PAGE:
Don't let the pundits fool you, Canadian federal politics has always been a coin flip. Ever since the first federal election in 1867-- when 268,000 voters decided between John A. MacDonald's Conservatives and George Brown's Liberals-- Canada has faced a two-horse race. One hundred-thirty-one years and 39 elections later, the choice is still the same, albeit a bit more complicated.
Political discourse in Canada has largely been a choice between the "right" and the "left," for the most part referring to the amount of government involvement in the economy. In recent years, perhaps due to the development of the oilsands and the involvement of more young voters, the discussion has shifted from the economy to the environment.
At least, it has for Canada's "New Left."
A lot has been written in the past several weeks about the rise of the Green Party in the last decade and it must be noted that their increasing electoral support roughly corresponds with polls reflecting voter interest in the environment. Over the same period, the Liberals and the New Democrats have increasingly made the environment a key issue, culminating with Stephane Dion's much lauded-- and much criticized-- "Green Shift," unveiled in June.
The environment is important, especially in this election. CBC's D. Simon Jackson, in a column cleverly titled "It's the environment, stupid," parroted other pundits while declaring this Canada's first environmental election. A Dominion Institute poll this week declared 27 per cent of young voters think it's the single biggest issue, edging out education. Canada's left-wing parties, concerned with balancing the environment with the economy to various degrees, have seen Canadian voters flock to them in the past decade-- growing from 48 per cent in 1993 to a combined 52 per cent in 2006. So why doesn't Canada have an environmentally-focused government?
The answer lies in public perception. For roughly their entire history, the Conservative Party (in its various incarnations) has trumpeted the need for economic security and not much else. In a time where Canada's biggest economic partner, the United States, is embroiled in housing market collapses, bank bailouts and the news media shouting "recession" at every turn, it's not hard to imagine Canadians finally listening to a unified voice on the subject.
On the other hand, the three parties concerned with the environment-- the "New Left"-- spend nearly as much time squabbling with each other as they do advocating for clean air and water. Even members of Stephane Dion's own Liberal party criticized his "Green Shift" and labeled it poorly thought-out and infeasible. At a time when the vote for the now-united right has stalled out at around 36 per cent of Canadians, the Conservatives are able to form government because of the pettiness of the left, while the environment continues to be an afterthought.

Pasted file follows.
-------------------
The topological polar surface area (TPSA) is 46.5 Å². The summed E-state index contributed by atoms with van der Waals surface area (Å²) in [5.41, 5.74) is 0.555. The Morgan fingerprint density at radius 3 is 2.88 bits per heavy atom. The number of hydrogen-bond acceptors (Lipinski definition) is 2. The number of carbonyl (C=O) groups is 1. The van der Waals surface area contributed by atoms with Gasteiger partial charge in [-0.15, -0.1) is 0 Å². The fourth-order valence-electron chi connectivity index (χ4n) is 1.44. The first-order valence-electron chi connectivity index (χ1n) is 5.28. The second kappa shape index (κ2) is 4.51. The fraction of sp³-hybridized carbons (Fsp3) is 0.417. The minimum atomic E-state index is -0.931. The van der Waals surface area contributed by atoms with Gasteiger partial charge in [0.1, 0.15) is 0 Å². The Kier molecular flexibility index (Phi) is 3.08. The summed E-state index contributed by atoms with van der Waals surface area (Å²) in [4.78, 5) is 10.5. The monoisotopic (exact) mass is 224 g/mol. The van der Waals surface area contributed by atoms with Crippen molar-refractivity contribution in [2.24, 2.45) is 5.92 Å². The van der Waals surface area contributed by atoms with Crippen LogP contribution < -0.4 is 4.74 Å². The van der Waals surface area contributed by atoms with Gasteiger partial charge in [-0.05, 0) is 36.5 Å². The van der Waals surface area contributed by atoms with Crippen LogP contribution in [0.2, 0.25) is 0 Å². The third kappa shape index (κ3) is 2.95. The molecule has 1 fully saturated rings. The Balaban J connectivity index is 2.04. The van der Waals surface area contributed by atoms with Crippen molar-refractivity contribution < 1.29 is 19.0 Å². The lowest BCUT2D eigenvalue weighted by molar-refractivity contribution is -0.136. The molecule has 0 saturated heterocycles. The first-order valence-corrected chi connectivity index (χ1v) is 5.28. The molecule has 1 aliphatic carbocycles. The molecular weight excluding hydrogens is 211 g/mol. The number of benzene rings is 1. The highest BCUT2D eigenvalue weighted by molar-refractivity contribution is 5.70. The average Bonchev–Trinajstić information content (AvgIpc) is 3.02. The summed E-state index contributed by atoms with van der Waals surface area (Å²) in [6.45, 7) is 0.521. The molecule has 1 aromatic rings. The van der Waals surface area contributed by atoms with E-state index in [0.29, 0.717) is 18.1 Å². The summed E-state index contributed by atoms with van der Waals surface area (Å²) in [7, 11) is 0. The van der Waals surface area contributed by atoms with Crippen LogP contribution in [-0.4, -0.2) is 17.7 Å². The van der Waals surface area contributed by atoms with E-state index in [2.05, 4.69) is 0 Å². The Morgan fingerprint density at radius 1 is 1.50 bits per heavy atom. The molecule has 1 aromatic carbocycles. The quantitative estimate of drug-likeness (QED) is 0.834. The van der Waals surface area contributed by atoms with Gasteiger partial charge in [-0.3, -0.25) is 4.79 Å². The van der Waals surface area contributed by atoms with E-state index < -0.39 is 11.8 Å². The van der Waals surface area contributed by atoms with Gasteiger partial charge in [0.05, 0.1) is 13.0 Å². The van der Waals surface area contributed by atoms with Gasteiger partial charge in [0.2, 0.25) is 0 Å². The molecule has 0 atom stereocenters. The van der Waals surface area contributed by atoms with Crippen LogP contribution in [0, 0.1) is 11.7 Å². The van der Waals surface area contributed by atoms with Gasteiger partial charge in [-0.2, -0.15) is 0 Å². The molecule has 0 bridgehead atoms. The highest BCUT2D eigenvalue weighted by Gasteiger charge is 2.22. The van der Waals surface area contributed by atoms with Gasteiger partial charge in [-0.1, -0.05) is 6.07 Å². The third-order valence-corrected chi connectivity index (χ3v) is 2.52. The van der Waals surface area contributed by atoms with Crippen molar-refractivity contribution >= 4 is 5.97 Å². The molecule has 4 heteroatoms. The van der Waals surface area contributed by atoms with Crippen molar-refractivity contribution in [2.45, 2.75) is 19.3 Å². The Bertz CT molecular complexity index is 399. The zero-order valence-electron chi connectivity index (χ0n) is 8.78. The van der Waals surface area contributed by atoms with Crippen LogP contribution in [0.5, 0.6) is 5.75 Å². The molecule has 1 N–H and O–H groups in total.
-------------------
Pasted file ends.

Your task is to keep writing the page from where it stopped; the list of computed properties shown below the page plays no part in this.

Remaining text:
In a way, the situation is reminiscent of John A. MacDonald's National Policy, aimed at creating a national railway system. MacDonald was forced to leave office in 1873 due to a bribery scandal, but came back to power five years later and was able to finish the job because his Conservatives played up uncertain economic conditions. The toll taken on the environment, First Nations people and Chinese migrant workers were largely forgotten due to the economic importance of the railway. The same brand of ignorant pragmatism is seemingly at play today-- while it's extremely unfortunate that developing the tarsands is wreaking havoc on the environment, the current incarnation of the Conservatives are able to stay in power because they're much more effective at selling the importance of the economy than the "New Left" is selling the environment.
Right-wing supporters in Canada spent the aftermath of the Brian Mulroney years whining about how their voices weren't being heard in economic matters because their voice was fractured. The gradual uniting of the right-wing parties quieted their concerns, allowing them to form government. Until Canada's "New Left" can develop a unified voice, the environment will continue to be ignored.